Alistair Johnston CANvMOR

AL THUMAMA, Qatar – History was made on Thursday.

Unfortunately for the Canadian men’s national team, it was Morocco achieving it.

Having beaten Canada 2-1, Morocco qualified for the knockout stage at a World Cup for the first time in 36 years. Meanwhile, the Canadians’ losing streak at the tournament extends to six, with this year’s three-loss performance mirroring their only other trip to the tournament in 1986.

The fightback was notable after two disastrous errors gifted Morocco a 2-0 lead 23 minutes into the match. A Nayef Aguerd own goal handed Canada a lifeline, and they nearly equalized on multiple occasions.

Atiba Hutchinson, Alistair Johnston and Tajon Buchanan were within inches of grabbing Canada’s first point at a men’s World Cup but nobody could convert.

Improvement needed

Now with the book is closing on Canada’s World Cup, it’s fair to start asking about the future. The likes of Buchanan, Alphonso Davies, Jonathan David and Ismaël Koné will surely feature heavily in 2026 when the tournament comes to North America.

However, it’s clear that this sampling of matches proved to be overwhelming for Canada, and that was to be expected. Only seven other countries at the World Cup have fewer players in Europe’s premier leagues or at marquee Champions League-level clubs like Porto and Club Brugge. All but one (Australia) failed to advance to the knockout stage.

The fact that Canada won’t have any qualifying matches hinders their chances of playing meaningful games against top opponents. An invite to the 2024 Copa América could provide a few matches, but other than potential friendlies, it’ll be a long wait until the next tests against the elite.

As magnificent as Canada’s run has been, and for all the new fans the team captured along the way, a stark reminder was drilled into everybody’s minds: For as much potential as it has, Canada is still lagging behind the European nations.

Even Morocco has 14 players from top-European leagues to call on. That has to be the No. 1 priority for this program over the next few years.

“That’s one of the big questions that we’ve got to keep on answering as a country,” said Canada coach John Herdman when asked about the subject. “Now our players have been seen.”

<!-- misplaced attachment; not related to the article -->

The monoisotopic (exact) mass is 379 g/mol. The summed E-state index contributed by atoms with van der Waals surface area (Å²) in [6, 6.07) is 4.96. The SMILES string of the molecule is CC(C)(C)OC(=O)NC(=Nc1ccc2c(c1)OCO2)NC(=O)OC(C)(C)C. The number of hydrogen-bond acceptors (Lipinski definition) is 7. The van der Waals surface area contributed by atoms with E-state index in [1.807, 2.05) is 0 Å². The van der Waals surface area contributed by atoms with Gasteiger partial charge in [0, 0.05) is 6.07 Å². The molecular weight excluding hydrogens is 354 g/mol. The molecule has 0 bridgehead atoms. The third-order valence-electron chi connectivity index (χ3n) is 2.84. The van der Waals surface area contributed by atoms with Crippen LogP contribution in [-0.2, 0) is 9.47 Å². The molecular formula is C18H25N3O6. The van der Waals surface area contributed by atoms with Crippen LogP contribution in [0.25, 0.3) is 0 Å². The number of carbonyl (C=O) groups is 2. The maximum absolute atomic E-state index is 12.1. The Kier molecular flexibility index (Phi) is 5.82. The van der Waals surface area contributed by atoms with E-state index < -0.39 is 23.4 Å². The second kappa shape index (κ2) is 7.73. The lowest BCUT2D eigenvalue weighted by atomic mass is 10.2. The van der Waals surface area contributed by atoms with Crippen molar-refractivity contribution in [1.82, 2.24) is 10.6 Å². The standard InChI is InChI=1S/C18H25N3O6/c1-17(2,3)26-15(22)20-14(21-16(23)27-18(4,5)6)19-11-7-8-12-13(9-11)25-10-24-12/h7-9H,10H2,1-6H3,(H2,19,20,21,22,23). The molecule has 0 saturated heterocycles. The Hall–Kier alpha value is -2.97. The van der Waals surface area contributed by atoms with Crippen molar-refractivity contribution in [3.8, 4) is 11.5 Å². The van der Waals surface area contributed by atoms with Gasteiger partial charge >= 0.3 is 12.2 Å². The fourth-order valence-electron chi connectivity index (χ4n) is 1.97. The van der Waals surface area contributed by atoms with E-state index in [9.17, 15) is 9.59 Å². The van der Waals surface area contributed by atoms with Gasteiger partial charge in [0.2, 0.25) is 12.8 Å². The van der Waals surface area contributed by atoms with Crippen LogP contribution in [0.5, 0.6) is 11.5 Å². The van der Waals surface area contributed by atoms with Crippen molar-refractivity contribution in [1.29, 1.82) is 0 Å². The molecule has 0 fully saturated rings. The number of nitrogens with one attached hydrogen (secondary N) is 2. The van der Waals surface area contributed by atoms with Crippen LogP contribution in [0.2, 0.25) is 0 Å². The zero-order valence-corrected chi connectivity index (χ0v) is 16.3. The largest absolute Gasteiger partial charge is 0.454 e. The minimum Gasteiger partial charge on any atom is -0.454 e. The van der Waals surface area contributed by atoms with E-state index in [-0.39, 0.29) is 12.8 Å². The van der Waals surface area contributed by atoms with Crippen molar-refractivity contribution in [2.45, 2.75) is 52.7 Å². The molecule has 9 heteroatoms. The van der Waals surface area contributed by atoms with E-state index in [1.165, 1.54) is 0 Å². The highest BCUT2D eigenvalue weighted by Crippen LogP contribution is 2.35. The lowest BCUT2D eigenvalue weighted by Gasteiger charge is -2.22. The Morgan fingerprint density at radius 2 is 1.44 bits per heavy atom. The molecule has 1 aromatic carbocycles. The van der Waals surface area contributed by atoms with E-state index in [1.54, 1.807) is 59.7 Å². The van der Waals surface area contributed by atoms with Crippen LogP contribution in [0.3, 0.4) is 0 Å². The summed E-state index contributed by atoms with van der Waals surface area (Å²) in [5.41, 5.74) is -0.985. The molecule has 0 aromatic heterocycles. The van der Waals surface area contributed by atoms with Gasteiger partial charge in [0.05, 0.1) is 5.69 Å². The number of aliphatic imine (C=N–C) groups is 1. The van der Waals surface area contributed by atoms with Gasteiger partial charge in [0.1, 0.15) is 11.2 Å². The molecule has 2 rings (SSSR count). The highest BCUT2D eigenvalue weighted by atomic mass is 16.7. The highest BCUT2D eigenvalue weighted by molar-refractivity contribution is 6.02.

Growth on the world stage

Luckily, Alistair Johnston is close to completing a move to Celtic, who have Champions League pedigree. Perhaps Koné follows given all the suitors he’s attracting.

“Alistair’s career is going to be on a real positive trajectory,” Herdman said. “I think Ali is just one of the many who are going to benefit from performances in this World Cup.”

Several Canadians have followed the MLS-to-Europe path. Davies, Buchanan, Sam Adekugbe and Cyle Larin are just a few of the names to make the jump. MLS provided a professional pipeline for Canada, and it’s paying dividends.

This might be the best option to mitigate the lack of meaningful games against top-10 nations. But surely a few friendlies will be thrown Canada’s way now that it’s a bona fide World Cup outfit with starpower.

“Now teams will want to play Canada,” Herdman stated. “Teams will invite Canada to play. This is what we wanted to do in this tournament.”

“We know that people around the world are looking at this country saying, ‘Wow, they've got some good young talented players.’”

It’s not the same intensity as a World Cup, but they can instill lessons. The Uruguay friendly in September provided Canada its first sampling of how world-class sides capitalize on mistakes.

Two months later, those same lessons were being taught in a competitive environment. This experience will behoove Canada down the line. Fans will remember this tournament fondly, even if the results were disappointing.

“We can definitely be proud of the external world talking strongly and positively about Canada,” said Herdman. “We're playing a Moroccan team that’s been to multiple World Cups and found their way [to first place] and got out of the group stage with players with Premier League and Champions League experience across the whole team, and you play Croatians and Belgians and we’re competing.”

There’ll be even more to be proud of if, in three-and-half-years’ time, those performances are accompanied by results on the pitch.

Uncertain futures

As for the elder statesmen like Atiba Hutchinson, Milan Borjan and Steven Vitoria, their futures remain unknown. Borjan is still 35 and capable of playing for another few years. Vitoria is the same age, although frailties in his game have shown more often.

Hutchinson is the x-factor. He turns 40 in February but has a contract with Beşiktaş until June. Considering how he fared against Belgium and off the bench versus Morocco, there’s a chance he could run it back.

“He wanted to go out at this tournament,” Herdman admitted. “But I think you see him perform now, and you watched him for that 30 minutes and be able to come in with that sort of warrior spirit. Then you've got to look at our depth chart. You've got to look at what's coming through that system, especially if he’s still playing at Beşiktaş for the rest of the season.”

Concacaf Nations League and the Gold Cup in 2023 might be the perfect time for Canada to win its first trophy since 2000. Hutchinson may want to participate before bowing out.

But eventually, those veterans will make way for the next wave. Hopefully they’ll be ready to carry the torch.